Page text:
Hello to all the wonderful readers of the Miss Chief new website.
I am so honoured to have been asked to contribute to this amazing new website and without wanting to bore you, I thought it would be a good idea to just give you a little background on me and the reason I am covering as much as I can to do with health & wellbeing and how important it is to look after yourself on the inside as well as the outside.
My name is Di Cannon and I have lived in Liverpool all my life….all 50 years of them. I have had the good fortune of being raised by a very loving family and although I doubt my mum, after having 4 children, was expecting to have another little bundle of joy at the age of 40, she did and here I am to tell the tale.
My parents worked hard all their life and that’s the environment I was raised in. I left school and started work at the National Girobank 2 weeks before my 17th birthday and having served the company for 25 years, I finally left in 2008 to start my own consultancy business and I have never looked back.
My company helps other businesses grow by getting them ready for finance/funding…..now before you turn off, I am not going to put you to sleep about double-digit growth or Brexit, there is actually a reason I need you to know this as working with so many companies over the years opened my eyes to my passion and that is health & well being. Some of the business owners have looked at me as though I have gone a little mad when I tell them they must create a happier & healthier workplace because ultimately if staff are happy & healthy then they perform at their best….I think we can all relate to that. I now get the best of everything as my business owners listen and make changes wherever possible to do this so I can put my passion and business together and make a real difference.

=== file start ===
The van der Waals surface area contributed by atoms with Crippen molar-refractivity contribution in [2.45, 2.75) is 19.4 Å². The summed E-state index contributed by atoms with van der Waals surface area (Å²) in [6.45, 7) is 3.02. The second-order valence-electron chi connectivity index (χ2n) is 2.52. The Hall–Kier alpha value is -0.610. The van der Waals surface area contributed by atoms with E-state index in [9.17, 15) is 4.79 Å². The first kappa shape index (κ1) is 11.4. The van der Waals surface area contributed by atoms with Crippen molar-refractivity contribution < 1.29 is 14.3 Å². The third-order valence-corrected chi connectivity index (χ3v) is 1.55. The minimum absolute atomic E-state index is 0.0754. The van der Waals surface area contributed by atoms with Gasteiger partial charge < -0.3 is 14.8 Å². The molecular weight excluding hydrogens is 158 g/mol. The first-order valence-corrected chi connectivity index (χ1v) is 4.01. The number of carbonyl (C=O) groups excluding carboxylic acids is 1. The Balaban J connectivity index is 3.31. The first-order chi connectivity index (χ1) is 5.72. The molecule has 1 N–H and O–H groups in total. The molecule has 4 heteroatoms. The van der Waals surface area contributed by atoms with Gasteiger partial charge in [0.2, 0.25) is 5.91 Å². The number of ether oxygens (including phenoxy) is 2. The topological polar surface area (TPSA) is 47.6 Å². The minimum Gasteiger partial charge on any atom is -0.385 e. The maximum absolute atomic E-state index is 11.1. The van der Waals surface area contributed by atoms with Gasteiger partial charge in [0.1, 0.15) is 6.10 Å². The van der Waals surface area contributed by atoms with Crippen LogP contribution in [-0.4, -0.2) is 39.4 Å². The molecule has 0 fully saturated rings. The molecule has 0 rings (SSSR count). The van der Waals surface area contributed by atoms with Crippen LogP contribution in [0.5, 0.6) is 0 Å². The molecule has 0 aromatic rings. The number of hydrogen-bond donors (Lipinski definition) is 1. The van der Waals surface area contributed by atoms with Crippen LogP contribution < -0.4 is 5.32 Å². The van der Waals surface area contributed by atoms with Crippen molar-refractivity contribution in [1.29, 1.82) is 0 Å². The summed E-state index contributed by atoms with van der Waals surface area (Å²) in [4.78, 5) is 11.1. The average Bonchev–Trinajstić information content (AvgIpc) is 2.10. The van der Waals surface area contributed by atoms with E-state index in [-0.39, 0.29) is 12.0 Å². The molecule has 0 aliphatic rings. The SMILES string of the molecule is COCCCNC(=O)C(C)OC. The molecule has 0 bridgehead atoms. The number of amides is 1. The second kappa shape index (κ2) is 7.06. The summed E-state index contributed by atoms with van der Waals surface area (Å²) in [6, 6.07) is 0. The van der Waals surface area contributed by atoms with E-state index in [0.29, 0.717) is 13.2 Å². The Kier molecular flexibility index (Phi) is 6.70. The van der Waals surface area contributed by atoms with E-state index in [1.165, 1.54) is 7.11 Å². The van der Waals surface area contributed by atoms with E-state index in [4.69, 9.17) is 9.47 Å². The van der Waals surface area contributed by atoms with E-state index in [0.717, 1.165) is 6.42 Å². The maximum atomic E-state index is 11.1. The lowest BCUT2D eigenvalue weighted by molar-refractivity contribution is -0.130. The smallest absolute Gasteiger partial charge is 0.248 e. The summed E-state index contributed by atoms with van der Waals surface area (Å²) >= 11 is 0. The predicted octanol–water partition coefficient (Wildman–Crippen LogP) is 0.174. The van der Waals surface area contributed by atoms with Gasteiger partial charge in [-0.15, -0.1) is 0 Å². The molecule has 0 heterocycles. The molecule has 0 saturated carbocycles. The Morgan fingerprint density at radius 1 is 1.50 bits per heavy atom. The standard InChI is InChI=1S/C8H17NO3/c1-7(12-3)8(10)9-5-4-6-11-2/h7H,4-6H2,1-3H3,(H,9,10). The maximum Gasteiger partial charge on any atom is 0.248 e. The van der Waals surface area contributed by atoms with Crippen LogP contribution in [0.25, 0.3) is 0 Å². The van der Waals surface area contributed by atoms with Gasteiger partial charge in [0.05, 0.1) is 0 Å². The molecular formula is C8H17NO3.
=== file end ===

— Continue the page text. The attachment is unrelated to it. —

Sadly in 2013 I was hit with a personal tragedy when my niece who was re diagnosed with melanoma skin cancer and this vile disease killed her in December 2014 at the young age of 38. Claire was originally diagnosed in early 2000 when her mum spotted a mole on her back that just didn’t look right. After a number of visits to doctors and finally an oncologist, she was diagnosed with early stages of melanoma. Back in 2000 I don’t think any of us would know what melanoma was, we certainly didn’t think it was a killer but it was and it is. Claire had her mole removed and was given the ‘all clear’ 3 years later. We now sadly know, you never really get the all clear and in 2013 when taking a shower she found a lump under her arm which turned out to be stage four melanoma. The following 12 months went by with chemotherapy, radiation and then finally she was days away from getting on a new melanoma drug trial only to find there was a tumour on her brain.
This photo was taken on her wedding day 2 years before she died.
Claire suffered so much in her final weeks and when she died I vowed to do whatever i could to help others know exactly what melanoma is and how to protect your body. So i don’t overload you, this information will come in various topics but for now I want to highlight to check your body for that Ugly Duckling….the mole that “just don’t look right”